Discover and share stories

of adventure, connection, and change making.

9 people think this is good

Why Our Definition of a 'Failing' School Needs Some Readjusting

Liz Dwyer

We hear so much about "failing" schools, but rarely stop to question whether our definition of failing is accurate. Education historian Diane Ravitch notes that labeling schools as failing is a relatively recent development. "Any school with low test scores is called a 'failing school,'" notes Ravitch, "without any inquiry into the circumstances of the school." The solution has been firing the entire staff or closing the school down. What would happen if we truly invested in the school instead?

Continue to



  1. {{}}
  1. {{fields.video_link.url}}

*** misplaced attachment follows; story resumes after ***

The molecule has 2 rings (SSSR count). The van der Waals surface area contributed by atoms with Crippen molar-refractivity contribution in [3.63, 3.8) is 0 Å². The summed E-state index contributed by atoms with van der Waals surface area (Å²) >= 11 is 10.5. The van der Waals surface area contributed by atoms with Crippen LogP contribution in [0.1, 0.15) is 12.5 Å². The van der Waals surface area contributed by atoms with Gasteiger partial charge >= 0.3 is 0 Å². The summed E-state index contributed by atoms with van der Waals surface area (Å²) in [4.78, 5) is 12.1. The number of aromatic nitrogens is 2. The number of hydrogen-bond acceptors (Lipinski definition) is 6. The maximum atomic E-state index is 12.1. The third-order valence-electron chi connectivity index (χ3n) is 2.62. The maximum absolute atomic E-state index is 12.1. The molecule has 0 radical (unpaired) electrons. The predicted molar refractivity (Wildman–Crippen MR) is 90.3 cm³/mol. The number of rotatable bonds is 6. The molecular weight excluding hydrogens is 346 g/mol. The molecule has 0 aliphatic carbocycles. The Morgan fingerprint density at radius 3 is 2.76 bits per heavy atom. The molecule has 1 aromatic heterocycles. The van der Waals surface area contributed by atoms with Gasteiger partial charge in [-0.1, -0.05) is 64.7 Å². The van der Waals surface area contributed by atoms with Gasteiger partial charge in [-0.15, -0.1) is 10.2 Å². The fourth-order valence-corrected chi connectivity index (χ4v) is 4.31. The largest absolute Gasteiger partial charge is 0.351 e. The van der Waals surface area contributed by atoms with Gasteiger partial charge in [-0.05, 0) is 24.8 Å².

Ready to post! You’ve uploaded the maximum number of images.

Your video is ready to post!

Oops! Nice pic, but it’s just not our (file) type. Please try uploading a .jpg or .png image.

Well, this is embarrassing. Something went wrong when posting your comment. Care to try again?

That image is too large. Maximum size is 6MB.

Please enter a valid URL from YouTube or Vimeo.

Embedding has been disabled for this video.


Posting comment...

  • Cyril B. Saulny

    Now that's an oxymoron, a "failing school!"

  • Dennis Van Roekel

    "Failing" schools is a misnomer. Instead we should focus on some of the failed policies that hurt students and schools: increased class sizes, teacher layoffs, cutting early education and pre-k funding, and budget cuts that take much-needed resources out of high-need schools.